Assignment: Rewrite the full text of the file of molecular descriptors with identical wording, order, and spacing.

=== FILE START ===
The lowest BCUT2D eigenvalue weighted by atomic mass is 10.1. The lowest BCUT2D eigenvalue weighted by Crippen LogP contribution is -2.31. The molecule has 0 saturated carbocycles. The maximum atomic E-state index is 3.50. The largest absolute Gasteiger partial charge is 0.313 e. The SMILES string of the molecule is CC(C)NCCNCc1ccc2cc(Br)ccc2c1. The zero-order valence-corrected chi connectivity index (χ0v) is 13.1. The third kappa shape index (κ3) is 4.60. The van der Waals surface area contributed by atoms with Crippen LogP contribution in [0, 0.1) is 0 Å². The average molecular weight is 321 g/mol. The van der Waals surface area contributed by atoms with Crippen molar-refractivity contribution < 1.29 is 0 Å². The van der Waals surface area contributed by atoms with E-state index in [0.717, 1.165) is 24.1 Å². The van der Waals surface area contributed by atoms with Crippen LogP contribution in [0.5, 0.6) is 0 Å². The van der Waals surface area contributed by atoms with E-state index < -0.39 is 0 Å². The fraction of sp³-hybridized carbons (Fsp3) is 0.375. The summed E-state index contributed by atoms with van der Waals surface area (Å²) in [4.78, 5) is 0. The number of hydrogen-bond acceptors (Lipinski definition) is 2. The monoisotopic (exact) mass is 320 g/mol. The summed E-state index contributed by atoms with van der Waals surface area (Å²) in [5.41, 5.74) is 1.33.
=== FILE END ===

The lowest BCUT2D eigenvalue weighted by atomic mass is 10.1. The lowest BCUT2D eigenvalue weighted by Crippen LogP contribution is -2.31. The molecule has 0 saturated carbocycles. The maximum atomic E-state index is 3.50. The largest absolute Gasteiger partial charge is 0.313 e. The SMILES string of the molecule is CC(C)NCCNCc1ccc2cc(Br)ccc2c1. The zero-order valence-corrected chi connectivity index (χ0v) is 13.1. The third kappa shape index (κ3) is 4.60. The van der Waals surface area contributed by atoms with Crippen LogP contribution in [0, 0.1) is 0 Å². The average molecular weight is 321 g/mol. The van der Waals surface area contributed by atoms with Crippen molar-refractivity contribution < 1.29 is 0 Å². The van der Waals surface area contributed by atoms with E-state index in [0.717, 1.165) is 24.1 Å². The van der Waals surface area contributed by atoms with Crippen LogP contribution in [0.5, 0.6) is 0 Å². The van der Waals surface area contributed by atoms with E-state index < -0.39 is 0 Å². The fraction of sp³-hybridized carbons (Fsp3) is 0.375. The summed E-state index contributed by atoms with van der Waals surface area (Å²) in [4.78, 5) is 0. The number of hydrogen-bond acceptors (Lipinski definition) is 2. The monoisotopic (exact) mass is 320 g/mol. The summed E-state index contributed by atoms with van der Waals surface area (Å²) in [5.41, 5.74) is 1.33.